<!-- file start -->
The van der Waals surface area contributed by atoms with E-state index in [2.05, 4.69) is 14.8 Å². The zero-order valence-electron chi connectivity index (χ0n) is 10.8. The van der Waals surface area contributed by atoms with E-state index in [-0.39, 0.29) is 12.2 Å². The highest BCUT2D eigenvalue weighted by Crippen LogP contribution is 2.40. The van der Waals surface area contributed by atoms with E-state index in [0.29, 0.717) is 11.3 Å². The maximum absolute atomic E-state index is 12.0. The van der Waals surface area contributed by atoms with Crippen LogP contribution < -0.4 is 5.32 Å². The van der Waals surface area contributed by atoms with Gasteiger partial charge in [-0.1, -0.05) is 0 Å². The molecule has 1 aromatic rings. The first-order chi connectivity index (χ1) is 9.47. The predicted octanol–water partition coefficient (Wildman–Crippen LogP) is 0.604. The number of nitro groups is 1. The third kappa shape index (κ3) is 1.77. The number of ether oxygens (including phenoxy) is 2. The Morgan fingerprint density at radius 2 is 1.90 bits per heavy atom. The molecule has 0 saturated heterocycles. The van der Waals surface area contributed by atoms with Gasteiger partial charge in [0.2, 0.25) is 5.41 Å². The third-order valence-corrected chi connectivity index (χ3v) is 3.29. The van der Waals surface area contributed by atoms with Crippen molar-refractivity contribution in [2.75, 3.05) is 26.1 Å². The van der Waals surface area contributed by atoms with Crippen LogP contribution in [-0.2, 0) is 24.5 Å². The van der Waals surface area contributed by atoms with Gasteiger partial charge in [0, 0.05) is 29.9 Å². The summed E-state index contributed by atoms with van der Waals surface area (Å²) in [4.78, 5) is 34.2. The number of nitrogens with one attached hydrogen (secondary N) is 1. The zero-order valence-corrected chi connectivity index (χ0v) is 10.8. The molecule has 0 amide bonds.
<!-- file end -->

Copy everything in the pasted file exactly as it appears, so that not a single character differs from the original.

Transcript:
The van der Waals surface area contributed by atoms with E-state index in [2.05, 4.69) is 14.8 Å². The zero-order valence-electron chi connectivity index (χ0n) is 10.8. The van der Waals surface area contributed by atoms with E-state index in [-0.39, 0.29) is 12.2 Å². The highest BCUT2D eigenvalue weighted by Crippen LogP contribution is 2.40. The van der Waals surface area contributed by atoms with E-state index in [0.29, 0.717) is 11.3 Å². The maximum absolute atomic E-state index is 12.0. The van der Waals surface area contributed by atoms with Crippen LogP contribution < -0.4 is 5.32 Å². The van der Waals surface area contributed by atoms with Gasteiger partial charge in [-0.1, -0.05) is 0 Å². The molecule has 1 aromatic rings. The first-order chi connectivity index (χ1) is 9.47. The predicted octanol–water partition coefficient (Wildman–Crippen LogP) is 0.604. The number of nitro groups is 1. The third kappa shape index (κ3) is 1.77. The number of ether oxygens (including phenoxy) is 2. The Morgan fingerprint density at radius 2 is 1.90 bits per heavy atom. The molecule has 0 saturated heterocycles. The van der Waals surface area contributed by atoms with Gasteiger partial charge in [0.2, 0.25) is 5.41 Å². The third-order valence-corrected chi connectivity index (χ3v) is 3.29. The van der Waals surface area contributed by atoms with Crippen molar-refractivity contribution in [2.75, 3.05) is 26.1 Å². The van der Waals surface area contributed by atoms with Crippen LogP contribution in [-0.2, 0) is 24.5 Å². The van der Waals surface area contributed by atoms with Gasteiger partial charge in [0, 0.05) is 29.9 Å². The summed E-state index contributed by atoms with van der Waals surface area (Å²) in [4.78, 5) is 34.2. The number of nitrogens with one attached hydrogen (secondary N) is 1. The zero-order valence-corrected chi connectivity index (χ0v) is 10.8. The molecule has 0 amide bonds.